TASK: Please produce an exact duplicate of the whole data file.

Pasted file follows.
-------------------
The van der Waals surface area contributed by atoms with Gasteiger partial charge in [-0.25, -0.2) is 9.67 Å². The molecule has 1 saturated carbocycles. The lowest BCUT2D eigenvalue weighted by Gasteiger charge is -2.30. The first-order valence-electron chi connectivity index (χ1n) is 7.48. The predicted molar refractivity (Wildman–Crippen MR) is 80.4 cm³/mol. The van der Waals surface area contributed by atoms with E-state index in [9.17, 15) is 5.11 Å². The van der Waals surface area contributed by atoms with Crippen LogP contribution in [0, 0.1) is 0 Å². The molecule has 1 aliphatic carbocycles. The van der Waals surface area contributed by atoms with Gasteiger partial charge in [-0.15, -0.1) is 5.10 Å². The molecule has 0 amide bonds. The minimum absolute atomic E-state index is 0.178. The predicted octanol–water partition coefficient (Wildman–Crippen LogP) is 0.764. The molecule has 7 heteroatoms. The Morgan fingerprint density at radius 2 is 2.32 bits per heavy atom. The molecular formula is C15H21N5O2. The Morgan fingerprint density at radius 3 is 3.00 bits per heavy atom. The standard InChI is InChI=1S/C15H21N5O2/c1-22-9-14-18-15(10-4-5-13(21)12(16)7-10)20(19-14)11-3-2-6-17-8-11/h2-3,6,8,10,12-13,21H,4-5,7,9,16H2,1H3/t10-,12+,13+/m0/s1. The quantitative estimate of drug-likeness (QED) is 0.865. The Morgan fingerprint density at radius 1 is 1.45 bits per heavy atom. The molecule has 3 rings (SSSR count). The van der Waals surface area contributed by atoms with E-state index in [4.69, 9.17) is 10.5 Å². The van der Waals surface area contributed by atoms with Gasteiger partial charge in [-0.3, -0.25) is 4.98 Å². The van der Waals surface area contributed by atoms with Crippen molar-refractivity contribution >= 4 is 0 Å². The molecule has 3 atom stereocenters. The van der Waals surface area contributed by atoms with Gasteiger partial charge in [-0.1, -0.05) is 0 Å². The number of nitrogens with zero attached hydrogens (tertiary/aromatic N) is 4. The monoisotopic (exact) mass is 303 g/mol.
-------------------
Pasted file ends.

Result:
The van der Waals surface area contributed by atoms with Gasteiger partial charge in [-0.25, -0.2) is 9.67 Å². The molecule has 1 saturated carbocycles. The lowest BCUT2D eigenvalue weighted by Gasteiger charge is -2.30. The first-order valence-electron chi connectivity index (χ1n) is 7.48. The predicted molar refractivity (Wildman–Crippen MR) is 80.4 cm³/mol. The van der Waals surface area contributed by atoms with E-state index in [9.17, 15) is 5.11 Å². The van der Waals surface area contributed by atoms with Crippen LogP contribution in [0, 0.1) is 0 Å². The molecule has 1 aliphatic carbocycles. The van der Waals surface area contributed by atoms with Gasteiger partial charge in [-0.15, -0.1) is 5.10 Å². The molecule has 0 amide bonds. The minimum absolute atomic E-state index is 0.178. The predicted octanol–water partition coefficient (Wildman–Crippen LogP) is 0.764. The molecule has 7 heteroatoms. The Morgan fingerprint density at radius 2 is 2.32 bits per heavy atom. The molecular formula is C15H21N5O2. The Morgan fingerprint density at radius 3 is 3.00 bits per heavy atom. The standard InChI is InChI=1S/C15H21N5O2/c1-22-9-14-18-15(10-4-5-13(21)12(16)7-10)20(19-14)11-3-2-6-17-8-11/h2-3,6,8,10,12-13,21H,4-5,7,9,16H2,1H3/t10-,12+,13+/m0/s1. The quantitative estimate of drug-likeness (QED) is 0.865. The Morgan fingerprint density at radius 1 is 1.45 bits per heavy atom. The molecule has 3 rings (SSSR count). The van der Waals surface area contributed by atoms with E-state index in [4.69, 9.17) is 10.5 Å². The van der Waals surface area contributed by atoms with Gasteiger partial charge in [-0.3, -0.25) is 4.98 Å². The van der Waals surface area contributed by atoms with Crippen molar-refractivity contribution >= 4 is 0 Å². The molecule has 3 atom stereocenters. The van der Waals surface area contributed by atoms with Gasteiger partial charge in [-0.1, -0.05) is 0 Å². The number of nitrogens with zero attached hydrogens (tertiary/aromatic N) is 4. The monoisotopic (exact) mass is 303 g/mol.